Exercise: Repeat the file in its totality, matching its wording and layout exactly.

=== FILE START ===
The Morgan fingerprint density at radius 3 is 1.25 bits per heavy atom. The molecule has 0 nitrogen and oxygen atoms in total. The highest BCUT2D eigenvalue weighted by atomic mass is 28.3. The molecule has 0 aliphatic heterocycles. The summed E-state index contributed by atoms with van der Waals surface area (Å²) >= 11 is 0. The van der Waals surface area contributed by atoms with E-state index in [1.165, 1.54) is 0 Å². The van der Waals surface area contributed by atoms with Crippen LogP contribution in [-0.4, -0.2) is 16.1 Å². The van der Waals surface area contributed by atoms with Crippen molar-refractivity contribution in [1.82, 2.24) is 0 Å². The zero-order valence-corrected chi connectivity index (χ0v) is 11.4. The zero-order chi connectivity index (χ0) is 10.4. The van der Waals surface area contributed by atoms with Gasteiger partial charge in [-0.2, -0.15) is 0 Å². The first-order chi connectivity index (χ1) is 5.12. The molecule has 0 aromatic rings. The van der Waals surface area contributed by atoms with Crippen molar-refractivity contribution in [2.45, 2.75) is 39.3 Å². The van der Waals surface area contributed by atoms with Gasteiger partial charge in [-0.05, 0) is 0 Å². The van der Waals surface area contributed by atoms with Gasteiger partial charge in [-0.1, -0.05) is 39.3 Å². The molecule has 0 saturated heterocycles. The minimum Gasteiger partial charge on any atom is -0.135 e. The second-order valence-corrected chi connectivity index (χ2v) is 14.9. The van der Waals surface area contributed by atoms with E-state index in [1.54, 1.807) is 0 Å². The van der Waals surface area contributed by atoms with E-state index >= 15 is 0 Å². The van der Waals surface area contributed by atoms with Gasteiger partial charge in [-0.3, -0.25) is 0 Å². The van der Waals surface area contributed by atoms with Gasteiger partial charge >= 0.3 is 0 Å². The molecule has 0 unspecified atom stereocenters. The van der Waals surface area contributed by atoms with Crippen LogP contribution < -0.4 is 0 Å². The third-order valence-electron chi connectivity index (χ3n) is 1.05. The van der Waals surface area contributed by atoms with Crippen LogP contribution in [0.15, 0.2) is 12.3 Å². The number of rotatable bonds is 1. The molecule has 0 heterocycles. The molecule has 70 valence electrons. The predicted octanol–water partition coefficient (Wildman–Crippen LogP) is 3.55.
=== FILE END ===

The Morgan fingerprint density at radius 3 is 1.25 bits per heavy atom. The molecule has 0 nitrogen and oxygen atoms in total. The highest BCUT2D eigenvalue weighted by atomic mass is 28.3. The molecule has 0 aliphatic heterocycles. The summed E-state index contributed by atoms with van der Waals surface area (Å²) >= 11 is 0. The van der Waals surface area contributed by atoms with E-state index in [1.165, 1.54) is 0 Å². The van der Waals surface area contributed by atoms with Crippen LogP contribution in [-0.4, -0.2) is 16.1 Å². The van der Waals surface area contributed by atoms with Crippen molar-refractivity contribution in [1.82, 2.24) is 0 Å². The zero-order valence-corrected chi connectivity index (χ0v) is 11.4. The zero-order chi connectivity index (χ0) is 10.4. The van der Waals surface area contributed by atoms with Gasteiger partial charge in [-0.2, -0.15) is 0 Å². The first-order chi connectivity index (χ1) is 5.12. The molecule has 0 aromatic rings. The van der Waals surface area contributed by atoms with Crippen molar-refractivity contribution in [2.45, 2.75) is 39.3 Å². The van der Waals surface area contributed by atoms with Gasteiger partial charge in [-0.05, 0) is 0 Å². The van der Waals surface area contributed by atoms with Gasteiger partial charge in [-0.1, -0.05) is 39.3 Å². The molecule has 0 saturated heterocycles. The minimum Gasteiger partial charge on any atom is -0.135 e. The second-order valence-corrected chi connectivity index (χ2v) is 14.9. The van der Waals surface area contributed by atoms with E-state index in [1.54, 1.807) is 0 Å². The van der Waals surface area contributed by atoms with E-state index >= 15 is 0 Å². The van der Waals surface area contributed by atoms with Gasteiger partial charge in [-0.3, -0.25) is 0 Å². The van der Waals surface area contributed by atoms with Gasteiger partial charge >= 0.3 is 0 Å². The molecule has 0 unspecified atom stereocenters. The van der Waals surface area contributed by atoms with Crippen LogP contribution < -0.4 is 0 Å². The third-order valence-electron chi connectivity index (χ3n) is 1.05. The van der Waals surface area contributed by atoms with Crippen LogP contribution in [0.15, 0.2) is 12.3 Å². The number of rotatable bonds is 1. The molecule has 0 heterocycles. The molecule has 70 valence electrons. The predicted octanol–water partition coefficient (Wildman–Crippen LogP) is 3.55.